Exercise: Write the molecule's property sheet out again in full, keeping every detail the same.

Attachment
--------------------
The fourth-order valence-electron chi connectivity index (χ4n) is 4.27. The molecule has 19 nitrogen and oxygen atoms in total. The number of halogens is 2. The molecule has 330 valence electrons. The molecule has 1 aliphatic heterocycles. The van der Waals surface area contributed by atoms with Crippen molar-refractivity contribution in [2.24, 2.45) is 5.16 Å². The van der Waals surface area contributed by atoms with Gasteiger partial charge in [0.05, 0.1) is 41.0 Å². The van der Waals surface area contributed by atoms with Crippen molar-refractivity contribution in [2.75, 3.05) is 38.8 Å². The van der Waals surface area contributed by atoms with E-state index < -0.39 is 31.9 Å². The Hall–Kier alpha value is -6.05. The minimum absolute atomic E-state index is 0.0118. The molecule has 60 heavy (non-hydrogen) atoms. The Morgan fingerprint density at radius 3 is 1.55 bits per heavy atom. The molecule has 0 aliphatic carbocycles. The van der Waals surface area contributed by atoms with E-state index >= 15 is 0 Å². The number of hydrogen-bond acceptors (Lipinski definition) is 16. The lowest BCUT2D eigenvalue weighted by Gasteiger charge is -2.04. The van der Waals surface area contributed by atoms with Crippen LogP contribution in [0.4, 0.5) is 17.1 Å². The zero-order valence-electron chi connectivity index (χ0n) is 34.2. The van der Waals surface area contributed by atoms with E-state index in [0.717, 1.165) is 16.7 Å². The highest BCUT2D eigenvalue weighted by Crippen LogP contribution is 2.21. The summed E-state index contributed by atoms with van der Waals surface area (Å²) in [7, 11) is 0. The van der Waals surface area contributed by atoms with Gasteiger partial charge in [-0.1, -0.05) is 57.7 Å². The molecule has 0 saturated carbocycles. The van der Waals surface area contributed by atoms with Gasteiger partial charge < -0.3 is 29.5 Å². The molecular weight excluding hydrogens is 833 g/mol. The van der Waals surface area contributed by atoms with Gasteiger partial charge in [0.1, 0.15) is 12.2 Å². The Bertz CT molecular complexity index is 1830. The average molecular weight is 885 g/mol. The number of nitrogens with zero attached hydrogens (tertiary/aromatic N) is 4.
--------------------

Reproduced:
The fourth-order valence-electron chi connectivity index (χ4n) is 4.27. The molecule has 19 nitrogen and oxygen atoms in total. The number of halogens is 2. The molecule has 330 valence electrons. The molecule has 1 aliphatic heterocycles. The van der Waals surface area contributed by atoms with Crippen molar-refractivity contribution in [2.24, 2.45) is 5.16 Å². The van der Waals surface area contributed by atoms with Gasteiger partial charge in [0.05, 0.1) is 41.0 Å². The van der Waals surface area contributed by atoms with Crippen molar-refractivity contribution in [2.75, 3.05) is 38.8 Å². The van der Waals surface area contributed by atoms with E-state index < -0.39 is 31.9 Å². The Hall–Kier alpha value is -6.05. The minimum absolute atomic E-state index is 0.0118. The molecule has 60 heavy (non-hydrogen) atoms. The Morgan fingerprint density at radius 3 is 1.55 bits per heavy atom. The molecule has 0 aliphatic carbocycles. The van der Waals surface area contributed by atoms with E-state index >= 15 is 0 Å². The number of hydrogen-bond acceptors (Lipinski definition) is 16. The lowest BCUT2D eigenvalue weighted by Gasteiger charge is -2.04. The van der Waals surface area contributed by atoms with Crippen LogP contribution in [0.4, 0.5) is 17.1 Å². The zero-order valence-electron chi connectivity index (χ0n) is 34.2. The van der Waals surface area contributed by atoms with E-state index in [0.717, 1.165) is 16.7 Å². The highest BCUT2D eigenvalue weighted by Crippen LogP contribution is 2.21. The summed E-state index contributed by atoms with van der Waals surface area (Å²) in [7, 11) is 0. The van der Waals surface area contributed by atoms with Gasteiger partial charge in [-0.1, -0.05) is 57.7 Å². The molecule has 0 saturated carbocycles. The van der Waals surface area contributed by atoms with Gasteiger partial charge < -0.3 is 29.5 Å². The molecular weight excluding hydrogens is 833 g/mol. The van der Waals surface area contributed by atoms with Gasteiger partial charge in [0.1, 0.15) is 12.2 Å². The Bertz CT molecular complexity index is 1830. The average molecular weight is 885 g/mol. The number of nitrogens with zero attached hydrogens (tertiary/aromatic N) is 4.